Domesticated dogs have proven to be more than our best friends – they can also make wonderful hiking partners. Whether you decide to take a mountain trail, or camp out under the stars, your dog will probably be more than delighted to follow. However, it is far from being as easy as taking a leash and going out into the woods. Dogs have evolved from an ancient breed of wolves, but they are far from being perfectly comfortable in the wild.
1. Prepare your dog for the challenge
Hiking is much more demanding than the everyday stroll around the block. If you and your dog prefer lounging over longer walks in the park, it will take some prior preparation. Walk your dog every day, gradually increasing the distance. In time, you will build up your dog’s fitness level enough to ensure you won’t have to carry it half of the hike.
2. Be prepared for a change in behavior
Dogs are adaptable, but they can only take so much. Your dog is used to a certain kind of routine. If that routine does not involve hiking through the forest trails, or camping, their first time might result in some behavior change. Bring his favorite treats, or a toy he likes, and be by his side at all times. If you are aiming for a longer stay at a campsite with other campers, keep in mind that there could be those who are allergic to dog hair, or afraid of dogs. Play it smart, and read into the rules and regulations of every campsite before you decide to bring your pooch along.
3. Speaking of behavior
If your dog can’t stay put on a boardwalk, and goes off chasing seagulls the moment she is off the leash, a forest hike might not be a good idea. During camping or hiking, the dog needs to be at her best behavior: she should be tame and close to you, even when off the leash, not easily distracted, and well versed in basic commands, such as heel, sit, and stay. This helps both you as her owner and other campers and hikers that you meet along the way.
4. Age matters
This should come as no surprise, but your dog’s age should greatly factor in your choice of a hiking trail, the duration of your camping stay, or if you should even bring her along. Older dogs tend to be more susceptible to joint pain, hip problems, tire more easily. Similarly, younger dogs are still developing their muscles and bones, and taking them through difficult terrain can hinder proper growth. Wait until your dog is at least a year old before undertaking any challenging routes. Nursing dogs are also particularly sensitive, due to the stress their body is under as they have to nurse and care for their litter.
5. Crucial items to bring
There is a certain number of items that are vital to these outdoor trips with your furry friend: for safety, bring a leash (10ft or shorter), name and address tags for his collar (easier identification if he gets lost), dog booties for a less paw-friendly terrain, the off-chance of him hurting his pads or nails, or weather conditions such as frost or snow. As far as grooming goes, a brush or a comb is a must, to keep their fur from knotting. When it comes to food, bring water and a dish and nutritionally balanced dog food that they can digest quickly. Lastly, bring a first-aid kit for dogs, packed with iodine, lotions for their pads, disinfectants and bags for when they need to “go”.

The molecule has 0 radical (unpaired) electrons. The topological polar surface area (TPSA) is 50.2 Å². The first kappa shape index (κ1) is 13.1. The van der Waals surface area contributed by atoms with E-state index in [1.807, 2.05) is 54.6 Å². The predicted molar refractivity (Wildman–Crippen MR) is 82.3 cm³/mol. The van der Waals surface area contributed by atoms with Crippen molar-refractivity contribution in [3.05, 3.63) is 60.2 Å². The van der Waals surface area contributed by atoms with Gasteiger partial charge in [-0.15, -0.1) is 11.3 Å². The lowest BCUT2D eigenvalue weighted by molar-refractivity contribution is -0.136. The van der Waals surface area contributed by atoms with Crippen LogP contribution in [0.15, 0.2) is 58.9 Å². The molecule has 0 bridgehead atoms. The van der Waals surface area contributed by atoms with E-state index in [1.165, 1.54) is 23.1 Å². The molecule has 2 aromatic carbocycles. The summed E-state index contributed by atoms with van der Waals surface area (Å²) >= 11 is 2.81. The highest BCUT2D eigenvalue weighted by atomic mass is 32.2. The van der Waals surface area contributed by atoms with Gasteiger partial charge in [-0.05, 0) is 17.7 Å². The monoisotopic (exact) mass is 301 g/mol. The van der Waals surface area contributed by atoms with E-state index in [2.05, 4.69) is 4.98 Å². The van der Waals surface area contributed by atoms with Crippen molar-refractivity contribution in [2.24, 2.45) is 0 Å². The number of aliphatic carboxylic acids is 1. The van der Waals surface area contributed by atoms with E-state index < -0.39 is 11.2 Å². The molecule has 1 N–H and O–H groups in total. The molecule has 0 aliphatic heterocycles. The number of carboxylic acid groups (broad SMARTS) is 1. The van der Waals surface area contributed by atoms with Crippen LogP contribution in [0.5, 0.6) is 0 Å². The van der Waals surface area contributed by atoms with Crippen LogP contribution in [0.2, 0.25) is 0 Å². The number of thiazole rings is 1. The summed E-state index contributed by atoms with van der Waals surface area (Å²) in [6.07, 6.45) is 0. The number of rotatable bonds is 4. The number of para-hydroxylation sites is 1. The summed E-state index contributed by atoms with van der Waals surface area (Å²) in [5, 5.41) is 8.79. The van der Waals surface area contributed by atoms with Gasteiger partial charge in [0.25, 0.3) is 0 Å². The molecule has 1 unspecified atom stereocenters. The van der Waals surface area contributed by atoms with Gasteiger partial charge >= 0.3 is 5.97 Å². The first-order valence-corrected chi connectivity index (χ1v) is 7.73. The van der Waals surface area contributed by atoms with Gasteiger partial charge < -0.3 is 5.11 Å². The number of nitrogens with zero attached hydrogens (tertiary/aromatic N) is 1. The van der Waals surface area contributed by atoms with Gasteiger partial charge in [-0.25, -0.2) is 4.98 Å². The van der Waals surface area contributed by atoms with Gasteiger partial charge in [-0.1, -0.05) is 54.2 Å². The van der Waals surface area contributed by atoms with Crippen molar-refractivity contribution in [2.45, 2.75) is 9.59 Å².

6. Sleeping gear
In urban and suburban areas, we often see dogs sleeping outside, on bare ground. However, that is not the case when you are out in the wilderness. When the temperatures drop below 60 degrees at night, you will want to avoid your dog sneaking into your sleeping bag, and gradually worming you out of it. Depending on his size, choose a kids’ sleeping bag, or a light two-person bag for comfortable night snuggles with your canine companion. Letting them sleep with you is a far safer alternative than keeping them outside with nocturnal animals.
7. No swimming!
No matter where you are in the mountains, dissuade your dog from swimming in a lake, or drinking from any water source you are not familiar with. Dogs can easily catch waterborne diseases and infections. This is why it is important to keep your dog watered properly, and cooled off if the weather is hot. In the same way, some campsites and trails forbid dogs in the water, if it is used as a source of drinking water, or for swimming. Again, informing yourself is crucial.
8. Wildlife encounters
The complete list of animals you and your canine partner can see during camping or hiking could be too long, and too versatile. The key is in educating yourself of the possible species of small mammals, insects and reptiles typical of the area you intend to visit. Bees and saddleback caterpillars can pack a nasty sting, coyotes are not uncommon, as well as porcupines which can leave your dog with a bad case of needles in the snout which requires surgical removal more often than not. This inevitably goes hand in hand with the way your dog behaves around other species of animals. So – always bring a first-aid kit!
9. Check your dog regularly!
This goes for everything – dogs are not very good at showing whether something is bothering them, unless it becomes detrimental to their health. Check their nails and pads before and after every trip or hike, check their fur for ticks as they carry diseases and can cause anemia. Make sure your dog is hydrated, and take breaks. Some dogs are not aware that they are exerting themselves beyond their capacity and won’t show it. That is why they have you, their human companion, to keep them healthy and sprightly, so they can be the best wildlife partner you will ever have.